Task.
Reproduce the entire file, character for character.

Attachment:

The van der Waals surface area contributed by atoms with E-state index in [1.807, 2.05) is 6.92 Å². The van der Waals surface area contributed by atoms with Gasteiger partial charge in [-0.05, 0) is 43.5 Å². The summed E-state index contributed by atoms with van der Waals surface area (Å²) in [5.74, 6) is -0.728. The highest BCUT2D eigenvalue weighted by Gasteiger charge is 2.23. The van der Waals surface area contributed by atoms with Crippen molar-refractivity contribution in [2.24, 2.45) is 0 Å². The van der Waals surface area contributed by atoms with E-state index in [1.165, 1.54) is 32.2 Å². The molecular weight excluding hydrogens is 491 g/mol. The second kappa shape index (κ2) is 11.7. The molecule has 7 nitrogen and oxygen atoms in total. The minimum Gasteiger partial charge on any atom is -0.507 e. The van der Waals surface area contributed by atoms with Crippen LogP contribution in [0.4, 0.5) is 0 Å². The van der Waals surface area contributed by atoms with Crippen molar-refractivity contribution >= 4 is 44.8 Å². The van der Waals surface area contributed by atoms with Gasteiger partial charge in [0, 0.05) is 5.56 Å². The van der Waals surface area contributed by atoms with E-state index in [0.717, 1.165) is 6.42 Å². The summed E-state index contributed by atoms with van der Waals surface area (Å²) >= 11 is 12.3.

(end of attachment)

The van der Waals surface area contributed by atoms with E-state index in [1.807, 2.05) is 6.92 Å². The van der Waals surface area contributed by atoms with Gasteiger partial charge in [-0.05, 0) is 43.5 Å². The summed E-state index contributed by atoms with van der Waals surface area (Å²) in [5.74, 6) is -0.728. The highest BCUT2D eigenvalue weighted by Gasteiger charge is 2.23. The van der Waals surface area contributed by atoms with Crippen molar-refractivity contribution in [2.24, 2.45) is 0 Å². The van der Waals surface area contributed by atoms with E-state index in [1.165, 1.54) is 32.2 Å². The molecular weight excluding hydrogens is 491 g/mol. The second kappa shape index (κ2) is 11.7. The molecule has 7 nitrogen and oxygen atoms in total. The minimum Gasteiger partial charge on any atom is -0.507 e. The van der Waals surface area contributed by atoms with Crippen LogP contribution in [0.4, 0.5) is 0 Å². The van der Waals surface area contributed by atoms with Crippen molar-refractivity contribution >= 4 is 44.8 Å². The van der Waals surface area contributed by atoms with Gasteiger partial charge in [0, 0.05) is 5.56 Å². The van der Waals surface area contributed by atoms with E-state index in [0.717, 1.165) is 6.42 Å². The summed E-state index contributed by atoms with van der Waals surface area (Å²) >= 11 is 12.3.